Every country has its own taboos, rules, and cultural restrictions. These can differ enormously from nation to nation or between continents. Western societal norms may seem normal to a western person, but seem completely alien to someone from a different part of the world.
These stark differences can create something of a culture shock for travelers or expatriates who move to different parts of the world. Indeed, ‘culture shock’ is a researched and written-about process which can be extremely challenging for many people.
Japan, as many will profess, is a unique country in terms of its cultural rules and expectations of people in its society. Many visitors from around the world are aware of this fact and are careful to observe some of the customs when they come to Japan. But this can sometimes be a challenge.
Japanese people know these unwritten rules because they learn them and pick them up from a young age. Even from elementary school, children in Japan are taught how to follow the many rules and cultural norms in Japan, so that when they reach adulthood these behaviors are second nature.
For foreigners, however, these rules are not necessarily known. Often they need to be explained to visitors. You will often notice that if you do break a ‘rule’ in Japan in public, you may get a few disapproving looks from people. However, before visiting, you could take some time to check out this carefully compiled list of ten things in Japan you should not do.
Here are some big no-no’s in Japan, and some fun stories from people who have first-hand experience of them!
I lived in France for one year before I came to Japan, and I really got used to kissing people on both cheeks or at least hugging when meeting them. I must admit I never did this with Japanese people, even though in Europe they tended to blend in and they would be rather tactile. Therefore, I refrained from being too “touchy” with Japanese people when I moved there.
I then lived in Kansai for 4 years, and the people over there, especially in Osaka, tend to have more body contact than people who hail from other places in Japan. You could see teenagers/students gently nudging each other in public, girls holding hands, and friends hugging each other. It was nothing out of ordinary and for a while I did not feel out of place because I thought, “Well, it’s almost like in my country!”.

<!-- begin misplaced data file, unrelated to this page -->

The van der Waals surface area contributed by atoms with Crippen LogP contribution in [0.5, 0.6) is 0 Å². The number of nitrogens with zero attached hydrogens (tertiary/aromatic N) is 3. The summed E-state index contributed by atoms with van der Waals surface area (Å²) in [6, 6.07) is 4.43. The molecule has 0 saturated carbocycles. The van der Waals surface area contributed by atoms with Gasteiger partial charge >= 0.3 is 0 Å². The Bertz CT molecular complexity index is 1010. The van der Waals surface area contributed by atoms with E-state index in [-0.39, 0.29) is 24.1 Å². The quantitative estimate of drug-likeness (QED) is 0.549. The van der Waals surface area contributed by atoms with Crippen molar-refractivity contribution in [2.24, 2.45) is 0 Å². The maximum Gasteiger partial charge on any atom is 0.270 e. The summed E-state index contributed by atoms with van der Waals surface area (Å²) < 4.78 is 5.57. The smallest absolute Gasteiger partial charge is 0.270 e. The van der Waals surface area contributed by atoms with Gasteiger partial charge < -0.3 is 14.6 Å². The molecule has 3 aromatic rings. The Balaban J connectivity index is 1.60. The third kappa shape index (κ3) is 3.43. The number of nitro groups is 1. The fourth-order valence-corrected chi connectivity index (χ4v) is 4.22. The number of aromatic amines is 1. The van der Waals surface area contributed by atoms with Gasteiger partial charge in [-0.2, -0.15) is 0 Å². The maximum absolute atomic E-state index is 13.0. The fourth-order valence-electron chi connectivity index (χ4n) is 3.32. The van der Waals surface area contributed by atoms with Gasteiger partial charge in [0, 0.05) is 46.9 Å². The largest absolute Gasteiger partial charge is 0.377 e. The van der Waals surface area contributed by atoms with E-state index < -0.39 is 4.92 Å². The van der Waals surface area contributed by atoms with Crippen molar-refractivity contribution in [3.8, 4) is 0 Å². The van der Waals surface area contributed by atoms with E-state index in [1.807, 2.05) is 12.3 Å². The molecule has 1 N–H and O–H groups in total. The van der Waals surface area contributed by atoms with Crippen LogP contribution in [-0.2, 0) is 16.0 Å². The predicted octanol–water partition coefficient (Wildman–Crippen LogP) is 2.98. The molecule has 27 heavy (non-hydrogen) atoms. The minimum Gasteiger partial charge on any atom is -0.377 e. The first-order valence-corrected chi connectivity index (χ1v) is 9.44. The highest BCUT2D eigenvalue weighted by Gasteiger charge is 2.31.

After that, I went to Tokyo and things were a lot different there. I once touched a co-worker on his shoulder (just as I was doing in Osaka, with no consequences) and he just cringed and looked at me like I was a perpetrator!
If you think it’s strange for a culture not to involve body contact in day-to-day interactions, think about the difference between our way of greeting a person, and the Japanese way. Western cultures have the handshake as a generally accepted greeting in private as well as professional environments.
In other words, in Western cultures, the very first time you meet a person you introduce yourself by a form of body contact. Depending on the country in question, the most common form of greeting another person might be hugging or kissing on the cheeks.
Everyone knows the famous bowing procedure in Japan. In order to bow properly, you need to be at least 1 meter away from the other person, and this clearly defines your private space.
For sure, in diplomatic exchanges, the Japanese have also taken up the handshake, but the reflex of bowing makes it quite awkward as it results in a bow-handshake greeting. When I witness this, I wonder if the two people are going to collide with each other!
Basically, you had better wait until you become really close friends with a person before touching them. If it involuntarily happens, they might understand because you are a foreigner, but they would probably still consider it awkward or unpleasant.
Who would think that there are any taboos involving a piece of cutlery? If you go to Japan and choose to eat local cuisine, don’t expect to find anything besides chopsticks on the table. Whether you are an ace at using them or just a beginner, there are a few things you have to remember regarding using chopsticks properly!
1. Never bite/lick the chopsticks
Even if the food is so delicious that you just want to savour every last bit of it, licking or biting your chopsticks is seen as rude and unacceptable. Japanese society values good hygiene very highly, which could explain this rule.
The chopsticks are seen as a tool for eating which allows a separation of one’s hand and one’s mouth, and allows for minimal direct contact and less chance of spreading infection or bacteria.